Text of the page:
Adults Living at Home
There comes a time in every family’s life where the young need to leave the nest. This transition, as most families have experienced, can be a difficult process. The Pew Research reported 36 percent of adults ages 18 to 31 were still living at home in 2012, the highest percentage in more than 40 years. Below are some steps for your beloved offspring to start moving out and moving on, so you can have the place to yourself again.
Getting a Job
The first step to getting your teen to be independent is for them to look for and eventually find a job. Even if a teen is going to school, it’s important that he or she start the process of looking for a job and gaining an income stream in preparation for moving out. Filling out applications and taking drug tests can be a sobering look at what adult life is really like.
A common first job can be working in retail or fast food, which often gives a variety of responsibilities, and new life experiences. However, if your teen struggles to find a job quickly, know that they are not alone. The Bureau of Labor Statistics recently reported only a quarter of 16 to 19 year-olds are currently employed, a number that is down ten percent from just five years ago. Today’s teens are confronting a job market in which there are fewer entry level jobs. It takes a lot more persistence and creativity to land that first job, as well as “who you know”.
A number of parents who are aware of this challenging job market have stepped in to help their teens land that first job. As much as this “Helicopter” parenting is questioned, having a first job and the experiences that go with it is probably more critical than how the job was obtained.
For some teens, getting a job is the first step for starting a career with a particular company. For others, it’s just a way to pay for the necessities of life while attending school. If your teen is currently going to school, encourage him or her to try to find a job that will not only make pay the bills but get skills toward the desired career. If he or she is studying business management, working in a fast food restaurant can teach about supply chains.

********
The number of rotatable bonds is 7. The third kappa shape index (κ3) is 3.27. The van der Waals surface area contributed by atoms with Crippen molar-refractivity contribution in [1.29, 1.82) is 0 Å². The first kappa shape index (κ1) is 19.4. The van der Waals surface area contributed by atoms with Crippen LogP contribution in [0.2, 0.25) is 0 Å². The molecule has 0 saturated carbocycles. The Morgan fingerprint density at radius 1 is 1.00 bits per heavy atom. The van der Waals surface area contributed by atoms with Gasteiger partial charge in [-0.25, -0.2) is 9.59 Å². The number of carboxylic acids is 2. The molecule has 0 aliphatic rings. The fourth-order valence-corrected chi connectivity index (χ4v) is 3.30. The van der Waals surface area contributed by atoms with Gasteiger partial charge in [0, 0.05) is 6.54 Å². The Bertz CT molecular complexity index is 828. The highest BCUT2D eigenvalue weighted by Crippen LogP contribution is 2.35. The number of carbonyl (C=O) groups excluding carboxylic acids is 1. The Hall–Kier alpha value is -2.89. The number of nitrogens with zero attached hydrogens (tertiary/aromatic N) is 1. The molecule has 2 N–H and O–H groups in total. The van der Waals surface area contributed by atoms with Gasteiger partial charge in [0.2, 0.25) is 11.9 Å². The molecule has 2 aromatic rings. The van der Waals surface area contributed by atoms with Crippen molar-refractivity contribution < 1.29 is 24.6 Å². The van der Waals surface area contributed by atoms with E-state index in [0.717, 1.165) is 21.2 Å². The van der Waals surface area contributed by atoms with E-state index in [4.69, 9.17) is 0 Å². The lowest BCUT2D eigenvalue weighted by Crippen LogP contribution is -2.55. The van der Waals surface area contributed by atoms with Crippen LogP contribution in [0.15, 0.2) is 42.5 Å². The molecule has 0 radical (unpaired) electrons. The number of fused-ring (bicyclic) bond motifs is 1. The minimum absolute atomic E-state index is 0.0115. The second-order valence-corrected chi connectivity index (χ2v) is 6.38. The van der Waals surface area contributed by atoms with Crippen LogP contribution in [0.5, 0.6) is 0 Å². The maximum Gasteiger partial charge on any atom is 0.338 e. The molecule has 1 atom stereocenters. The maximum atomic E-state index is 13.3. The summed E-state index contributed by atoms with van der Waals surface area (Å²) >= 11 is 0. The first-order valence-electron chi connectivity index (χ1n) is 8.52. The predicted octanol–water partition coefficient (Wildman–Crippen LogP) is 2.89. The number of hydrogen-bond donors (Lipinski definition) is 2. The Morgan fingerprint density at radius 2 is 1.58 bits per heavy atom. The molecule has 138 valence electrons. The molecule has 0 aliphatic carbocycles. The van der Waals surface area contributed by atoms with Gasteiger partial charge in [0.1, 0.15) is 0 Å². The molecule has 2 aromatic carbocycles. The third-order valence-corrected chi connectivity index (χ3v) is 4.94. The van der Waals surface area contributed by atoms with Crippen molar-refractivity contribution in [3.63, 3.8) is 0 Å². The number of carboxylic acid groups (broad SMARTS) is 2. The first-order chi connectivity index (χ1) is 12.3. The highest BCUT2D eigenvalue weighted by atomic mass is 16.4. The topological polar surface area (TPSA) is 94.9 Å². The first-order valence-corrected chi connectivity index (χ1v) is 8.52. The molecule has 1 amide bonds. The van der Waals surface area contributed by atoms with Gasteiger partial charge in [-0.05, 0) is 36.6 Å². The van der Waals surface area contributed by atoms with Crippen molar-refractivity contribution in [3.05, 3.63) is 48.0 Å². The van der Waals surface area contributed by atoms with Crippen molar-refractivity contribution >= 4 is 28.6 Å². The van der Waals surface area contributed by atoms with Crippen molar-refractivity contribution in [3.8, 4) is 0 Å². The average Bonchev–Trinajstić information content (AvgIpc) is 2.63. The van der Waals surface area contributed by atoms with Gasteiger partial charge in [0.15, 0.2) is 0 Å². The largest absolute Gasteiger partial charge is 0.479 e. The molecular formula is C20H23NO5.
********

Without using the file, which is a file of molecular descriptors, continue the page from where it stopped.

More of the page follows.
Having a Budget
It’s easier for teens to learn to budget their money if they have been encouraged from a young age. For many it starts with having an allowance and responsibility for paying for certain expenses on their own. Some of the money can also come from gift money. As children get older, the best thing parents can do is start the conversation about money and budgeting and emphasize what expenses the teens are responsible for (designer clothing, entertainment, video games). Help your teen create some basic budget categories and amounts. Let them experiment with those amounts and experience what happens when there is not enough money.
If there’s anything most teens lack, it’s “delayed gratification” better known as impulse control. Having money for the first time is often an overwhelming feeling. While developing a budget, encourage your teen to save, not only for the distant future, but for the immediate future when he or she is no longer living on your dime. A good guideline is to save at least 10 percent for long-term goals.
The National Consumers League recently reported that teens, surprisingly, have many misconceptions about where their money will come from in the future, especially for education. One in four of those surveyed believed their parents will pay for everything and carry the burden for their college education. The quicker your teen realizes you won’t always be there to bail them out financially, the quicker he or she will learn to become financially responsible.
When that fateful day arrives, try not to celebrate until after the truck has faded into the distance. On the other hand, if the emotions are higher than usual and too much to bear, (not uncommon at all), keep in mind a recent Coldwell Banker survey found that most adults aged 18 thru 34 found living at home perfectly acceptable for up to five years after college.
Junior might be back sooner than you think.
To re-post this article, please include the author’s block and links below…
About the Author
Judy Lawrence, M.S. Ed., is a financial counselor and money coach in Albuquerque, NM, the founder of www.MoneyTracker.com and the author of the best-selling book “The Budget Kit: Common Cents Money Management Workbook 6th Ed,” in print for more than three decades with more than 425,000 copies sold. Judy shares fundamental money management tools, concepts and behavioral psychology developed and gleaned over the past 30 years from sitting at thousands of kitchen tables (physically and virtually) and guiding people toward a healthy relationship with money.